More often than not, the creative masters behind some of your favorite tangos have remained totally hidden to the wider public of tango dancers and even, yes, to some of the craziest aficionados out there. Some of those classic songs are rightfully associated with the orchestras and singers that recorded them, but often, this was just an adaptation of a piece of music by an external musician plus a poet or lyricist who came up with lyrics for it (or the other way around…). Today’s article will teach you a bit about one of those poets, and a second, upcoming part will introduce you to a totally unknown composition by him – along with a nice surprise for fans of a certain singer, who is the prime personification of the Golden Age of tango singing.
In the early 20th century, Argentina was attracting a sizeable inflow of Jewish immigrants from the Russian Empire, an environment plagued by antisemitism, which culminated in mass-scale violence (“pogroms”) and other forms of persecution. These Jews and their descendants have greatly contributed to Argentine/Buenos Aires culture and intellectual life until the present day. And unsurprisingly, that also means there were Jewish tango musicians and lyricists, even though they are not necessarily among the most famous orchestra leaders or singers. The Russian-Jewish influence can be traced back to orchestra musicians, composers, a few orchestra leaders, and also a few poets. The most influential of them, was, arguably, Luis Rubistein, a man of enfant terrible characteristics and an original and quite dramatic poetry style.
Luis Rubistein was born in 1908 in Buenos Aires as the son of fresh Jewish refugees from Dnipro, a town in present-day Ukraine. As a boy, he was expelled from primary school for throwing an inkwell at his teacher, who told him off for writing poems in the classroom. Without any further formal education, Rubistein, a real street kid, educated himself by mingling with the tango crowd and dedicated his life to the world of nightclubs, cabarets and tango music. As a tango poet, he should be recognized for his dramatic lyrics, some of which have been eternalized as amazing dance classics (example, example, example, example, ejemplo, בייַשפּיל: “I am a prisoner of your unlove!“). These lyrics sometimes contain situations and language that have the power to make you feel particularly touched, even uncomfortable, essentially provoking you into feelings or memories of melancholy, loneliness and in some cases even disgust. Rubistein is one of the poets who recognize tango both as an intellectual pursuit and something spiritually connected to the ”barro” (“mud”), the often tough life of ordinary people in a raw, sprawling city.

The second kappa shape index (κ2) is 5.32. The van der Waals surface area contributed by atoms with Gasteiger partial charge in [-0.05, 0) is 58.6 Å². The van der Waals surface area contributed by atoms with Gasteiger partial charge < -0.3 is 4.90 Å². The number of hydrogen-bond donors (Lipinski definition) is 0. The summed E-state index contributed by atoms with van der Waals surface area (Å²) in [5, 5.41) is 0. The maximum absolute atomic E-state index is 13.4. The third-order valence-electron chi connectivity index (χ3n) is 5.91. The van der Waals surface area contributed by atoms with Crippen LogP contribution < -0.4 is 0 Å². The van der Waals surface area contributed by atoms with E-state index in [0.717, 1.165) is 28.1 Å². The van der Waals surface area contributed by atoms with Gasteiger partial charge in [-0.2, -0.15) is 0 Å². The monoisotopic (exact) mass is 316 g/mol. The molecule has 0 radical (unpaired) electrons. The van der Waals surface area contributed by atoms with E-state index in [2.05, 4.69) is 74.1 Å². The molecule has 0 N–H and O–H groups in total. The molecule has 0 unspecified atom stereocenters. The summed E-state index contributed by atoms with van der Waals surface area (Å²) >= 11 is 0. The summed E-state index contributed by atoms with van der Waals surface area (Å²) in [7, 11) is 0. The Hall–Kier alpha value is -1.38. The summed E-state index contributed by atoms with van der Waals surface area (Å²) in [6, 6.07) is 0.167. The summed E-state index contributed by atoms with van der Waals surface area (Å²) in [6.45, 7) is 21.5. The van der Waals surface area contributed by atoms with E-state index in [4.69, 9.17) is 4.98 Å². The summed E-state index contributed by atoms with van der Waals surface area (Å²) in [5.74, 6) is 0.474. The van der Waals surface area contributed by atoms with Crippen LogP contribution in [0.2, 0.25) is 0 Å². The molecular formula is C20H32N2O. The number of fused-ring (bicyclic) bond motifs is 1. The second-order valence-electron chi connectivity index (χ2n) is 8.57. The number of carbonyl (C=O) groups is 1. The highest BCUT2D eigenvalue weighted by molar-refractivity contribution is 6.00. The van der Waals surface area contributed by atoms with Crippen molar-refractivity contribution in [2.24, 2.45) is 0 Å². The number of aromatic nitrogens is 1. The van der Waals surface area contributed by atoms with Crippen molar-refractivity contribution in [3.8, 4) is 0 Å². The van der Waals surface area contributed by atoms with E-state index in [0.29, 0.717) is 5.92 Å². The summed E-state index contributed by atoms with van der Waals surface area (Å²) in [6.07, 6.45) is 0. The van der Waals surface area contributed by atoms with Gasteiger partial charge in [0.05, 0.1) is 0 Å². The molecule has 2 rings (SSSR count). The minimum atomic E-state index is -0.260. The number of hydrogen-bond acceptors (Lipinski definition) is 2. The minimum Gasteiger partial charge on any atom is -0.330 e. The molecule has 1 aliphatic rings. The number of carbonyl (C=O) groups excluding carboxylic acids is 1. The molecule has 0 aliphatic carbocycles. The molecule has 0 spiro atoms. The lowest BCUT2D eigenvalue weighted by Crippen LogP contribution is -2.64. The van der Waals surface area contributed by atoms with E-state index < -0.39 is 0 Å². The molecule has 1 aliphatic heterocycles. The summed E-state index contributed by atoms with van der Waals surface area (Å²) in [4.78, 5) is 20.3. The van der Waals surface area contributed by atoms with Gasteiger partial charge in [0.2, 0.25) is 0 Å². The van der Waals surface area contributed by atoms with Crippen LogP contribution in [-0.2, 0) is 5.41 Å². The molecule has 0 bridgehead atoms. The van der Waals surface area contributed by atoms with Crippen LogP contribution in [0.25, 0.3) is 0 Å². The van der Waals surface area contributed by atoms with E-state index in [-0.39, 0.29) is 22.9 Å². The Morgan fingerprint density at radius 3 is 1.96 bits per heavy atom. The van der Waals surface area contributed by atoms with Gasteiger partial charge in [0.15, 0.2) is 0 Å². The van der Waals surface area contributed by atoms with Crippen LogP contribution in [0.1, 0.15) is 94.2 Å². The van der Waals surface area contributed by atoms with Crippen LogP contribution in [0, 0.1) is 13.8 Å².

I sometimes wonder how life must have been for these Eastern European Jews who(se parents) fled persecution in their homelands and, later in their lives, even had to endure the torturing thought of their relatives being brutally exterminated by the Nazis. It’s impossible to find out what went through their heads at the time, but let’s listen to a lyric by Rubistein which is possibly one of the most emotional, atmospheric writings you will ever find in tango: Charlemos (translation), “let’s dream together, on this gray, rainy afternoon”, an illusion of romance with an revealing, yet cryptic ending. We can interpret it simply as a song of heartbreak or missing love, but we will never know what the true intentions behind such melancholy were, from the author himself. What’s more, the absolute number one lyric you need to get familiar with is Nada más (translation), my personal favorite tango, and the absolute summit of pathos in tango:
“How much snow will there be in my life…
without the fire of your eyes!
And my soul, yet lost,
bleeding through this wound,
will lay down and die.
On the cross of my yearning
I shall fill my soul with darkness.
The blue of the sky will cloud
above my distress
of watching you depart.”
And beyond these sorrows of love, there are also lyrics describing the typical life in Buenos Aires neighbourhoods (Carnaval de mi barrio) and a few heavily using lunfardo, the tango language of the streets, but to reinforce my point made earlier about the ”uncomfortableness”, Rubistein also wrote perhaps the most questionable lyrics in Golden Age tango music: in Un crimen, a remorseful murderer explains somewhat melodramatically to a judge how he killed his wife, throwing details at us we don’t really want to hear. Here, Rubistein shows his emotionally provocative side, in a negative way, but it’s also quite immersive, a result of that same ability to pull you into his lyrics.
In the second part of this article, we will see a similarly rough story (just don’t take it too seriously, it’s pathos after all!) which you will be able to understand better due to knowing a bit more about the author and his signature writing style. So, be sure to stack up on some calming pills and fasten your seatbelts for another ride into uncharted tango history!